Vodacom has introduced a “Good As New” category that allows customers to buy refurbished, pre-owned iPhones at a discounted price. The devices come with…
There is no longer any doubt about the awesome impact that Twitter is having on the media landscape. Every day, the micro-blogging phenomenon cements its place at the center of news gathering, social networking and information dissemination. But while its basic functionality has been widely accepted, the delivery mechanisms employed are being challenged on various fronts, most notably by the Flipboard app on the iPad, and now by paper.li.
What paper.li does is organise links shared on Twitter by your social network into an easy to read newspaper-style format for readers to consume. Developed by a Swiss startup called Small Rivers and situated on the Swiss Federal Institute of Technology EPFL campus, the company is “focused on facilitating the discovery of relevant content and other people of interest on the web”. It neatly takes the links that your network has shared, including photos, videos and text, and presents them in the format of a traditional newspaper, complete with bold headlines and different sections for Sports, Business, Arts and Entertainment and Education, amongst others.
Paper.li describes itself in the following way: “Any Twitter user is thus a kind of editor-in-chief, with the people they follow being trusted journalists. The sum of what is shared by them is thus a unique perspective of what is deemed of interest on the web on any given day. A bit like a newspaper.”
One of the glaring weaknesses of paper.li is that it only updates your paper every 24 hours. In theory this sounds reasonable, but at the hyper-speed of Twitter, the news gets old really quickly, and one experiences a sense of disappoint at checking in on one’s paper only to find that it still shows the same content. This is definitely an issue that should be looked at if paper.li is to flourish.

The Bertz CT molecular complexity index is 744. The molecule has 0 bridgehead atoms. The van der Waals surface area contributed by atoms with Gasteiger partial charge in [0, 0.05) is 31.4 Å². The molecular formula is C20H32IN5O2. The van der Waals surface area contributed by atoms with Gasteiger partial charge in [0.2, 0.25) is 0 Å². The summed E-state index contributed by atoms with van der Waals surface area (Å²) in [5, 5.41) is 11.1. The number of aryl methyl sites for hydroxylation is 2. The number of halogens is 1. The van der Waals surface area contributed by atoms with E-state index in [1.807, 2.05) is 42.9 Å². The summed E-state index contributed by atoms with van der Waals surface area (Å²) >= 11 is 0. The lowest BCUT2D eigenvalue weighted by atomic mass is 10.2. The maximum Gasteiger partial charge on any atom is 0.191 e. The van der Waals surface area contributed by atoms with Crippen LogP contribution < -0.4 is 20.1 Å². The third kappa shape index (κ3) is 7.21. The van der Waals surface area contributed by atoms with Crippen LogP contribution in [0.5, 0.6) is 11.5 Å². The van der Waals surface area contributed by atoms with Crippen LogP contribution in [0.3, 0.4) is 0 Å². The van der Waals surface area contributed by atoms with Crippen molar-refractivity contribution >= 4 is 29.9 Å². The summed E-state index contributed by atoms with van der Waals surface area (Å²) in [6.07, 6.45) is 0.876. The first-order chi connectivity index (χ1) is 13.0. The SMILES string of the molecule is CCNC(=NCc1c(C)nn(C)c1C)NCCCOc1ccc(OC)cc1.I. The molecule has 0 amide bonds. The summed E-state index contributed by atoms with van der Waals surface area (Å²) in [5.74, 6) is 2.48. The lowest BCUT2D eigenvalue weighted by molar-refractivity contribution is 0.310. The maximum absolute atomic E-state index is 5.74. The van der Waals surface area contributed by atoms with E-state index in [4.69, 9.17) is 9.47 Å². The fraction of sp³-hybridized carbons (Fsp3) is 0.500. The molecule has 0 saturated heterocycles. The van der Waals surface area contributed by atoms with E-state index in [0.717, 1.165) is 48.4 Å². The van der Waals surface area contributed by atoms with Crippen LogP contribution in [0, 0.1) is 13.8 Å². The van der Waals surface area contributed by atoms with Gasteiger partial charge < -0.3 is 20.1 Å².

There are three different types of newspapers that you can create, each of which will aggregate and present different information.
- From a Twitter user + those being followed
- From a Twitter hashtag
- From a Twitter list
Once inside the newspaper, the content is simply and manageably laid out, and while it is not yet perfectly customisable and feels slightly dry, you are able to interact with it in much the same way as on other Twitter clients. For example, if you hover over the author of a story, then you are able to access all the usual associated Twitter functionality, such as “reply”, “retweet”, “unfollow” etc.
Another interesting feature of paper.li is that users are able to read the newspapers that other users have created and made available. Simply select one of the many categories listed on the homepage, and then choose from the many ‘papers’ created around that idea. Influential entrepreneur Ross Dawson wrote that “One of the ways that paper.li has gained traction over the last weeks is by identifying the main contributors to the curation of each edition, and tweeting their names along with the link to the personal newspage. This consistently exposes the more influential people on Twitter to paper.li.”
Techcrunch reports that “SmallRivers is now gearing up to launch Paper.li in beta, and says it has already attracted a lot of attention from established social and traditional media companies for partnerships. The startup is currently working on adding more functionalities to the service and adding support for a bunch more languages”.
Paper.li is a strong, innovative concept and is likely to win its share of devoted fans. But it is still a rather clumsy product and doesn’t hold a torch to the elegance and delight that comes from discovering Flipboard. It’s certainly worth keeping an eye on, as the company’s blog indicates it is working furiously to improve on a promising product.